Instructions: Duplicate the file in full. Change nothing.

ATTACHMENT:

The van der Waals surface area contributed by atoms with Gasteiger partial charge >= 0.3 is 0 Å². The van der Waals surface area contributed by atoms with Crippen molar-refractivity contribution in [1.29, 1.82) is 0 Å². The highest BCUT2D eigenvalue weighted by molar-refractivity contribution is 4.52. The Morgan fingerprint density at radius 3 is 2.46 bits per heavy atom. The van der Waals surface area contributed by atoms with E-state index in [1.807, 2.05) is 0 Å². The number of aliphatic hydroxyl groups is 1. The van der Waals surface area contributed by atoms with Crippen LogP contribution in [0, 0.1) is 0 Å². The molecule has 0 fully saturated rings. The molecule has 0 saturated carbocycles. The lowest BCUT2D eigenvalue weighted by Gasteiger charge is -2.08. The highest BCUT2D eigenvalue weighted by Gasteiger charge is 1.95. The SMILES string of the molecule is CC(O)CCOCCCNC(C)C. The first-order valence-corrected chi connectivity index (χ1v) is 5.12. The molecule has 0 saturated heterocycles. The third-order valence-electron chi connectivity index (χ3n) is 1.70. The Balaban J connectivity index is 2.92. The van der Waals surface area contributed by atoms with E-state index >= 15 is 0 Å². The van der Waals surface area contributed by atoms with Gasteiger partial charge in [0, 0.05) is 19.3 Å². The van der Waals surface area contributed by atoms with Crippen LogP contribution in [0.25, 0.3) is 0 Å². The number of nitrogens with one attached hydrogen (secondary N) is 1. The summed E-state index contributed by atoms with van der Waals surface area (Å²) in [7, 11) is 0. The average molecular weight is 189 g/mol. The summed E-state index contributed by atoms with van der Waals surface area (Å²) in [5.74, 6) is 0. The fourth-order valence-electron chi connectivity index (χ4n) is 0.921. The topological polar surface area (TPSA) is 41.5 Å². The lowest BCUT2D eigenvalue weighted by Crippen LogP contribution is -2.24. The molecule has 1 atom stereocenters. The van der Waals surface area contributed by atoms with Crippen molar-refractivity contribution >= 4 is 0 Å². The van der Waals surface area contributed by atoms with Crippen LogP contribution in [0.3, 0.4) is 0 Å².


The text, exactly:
The van der Waals surface area contributed by atoms with Gasteiger partial charge >= 0.3 is 0 Å². The van der Waals surface area contributed by atoms with Crippen molar-refractivity contribution in [1.29, 1.82) is 0 Å². The highest BCUT2D eigenvalue weighted by molar-refractivity contribution is 4.52. The Morgan fingerprint density at radius 3 is 2.46 bits per heavy atom. The van der Waals surface area contributed by atoms with E-state index in [1.807, 2.05) is 0 Å². The number of aliphatic hydroxyl groups is 1. The van der Waals surface area contributed by atoms with Crippen LogP contribution in [0, 0.1) is 0 Å². The molecule has 0 fully saturated rings. The molecule has 0 saturated carbocycles. The lowest BCUT2D eigenvalue weighted by Gasteiger charge is -2.08. The highest BCUT2D eigenvalue weighted by Gasteiger charge is 1.95. The SMILES string of the molecule is CC(O)CCOCCCNC(C)C. The first-order valence-corrected chi connectivity index (χ1v) is 5.12. The molecule has 0 saturated heterocycles. The third-order valence-electron chi connectivity index (χ3n) is 1.70. The Balaban J connectivity index is 2.92. The van der Waals surface area contributed by atoms with E-state index >= 15 is 0 Å². The van der Waals surface area contributed by atoms with Gasteiger partial charge in [0, 0.05) is 19.3 Å². The van der Waals surface area contributed by atoms with Crippen LogP contribution in [0.25, 0.3) is 0 Å². The number of nitrogens with one attached hydrogen (secondary N) is 1. The summed E-state index contributed by atoms with van der Waals surface area (Å²) in [7, 11) is 0. The average molecular weight is 189 g/mol. The summed E-state index contributed by atoms with van der Waals surface area (Å²) in [5.74, 6) is 0. The fourth-order valence-electron chi connectivity index (χ4n) is 0.921. The topological polar surface area (TPSA) is 41.5 Å². The lowest BCUT2D eigenvalue weighted by Crippen LogP contribution is -2.24. The molecule has 1 atom stereocenters. The van der Waals surface area contributed by atoms with Crippen molar-refractivity contribution >= 4 is 0 Å². The van der Waals surface area contributed by atoms with Crippen LogP contribution in [0.3, 0.4) is 0 Å².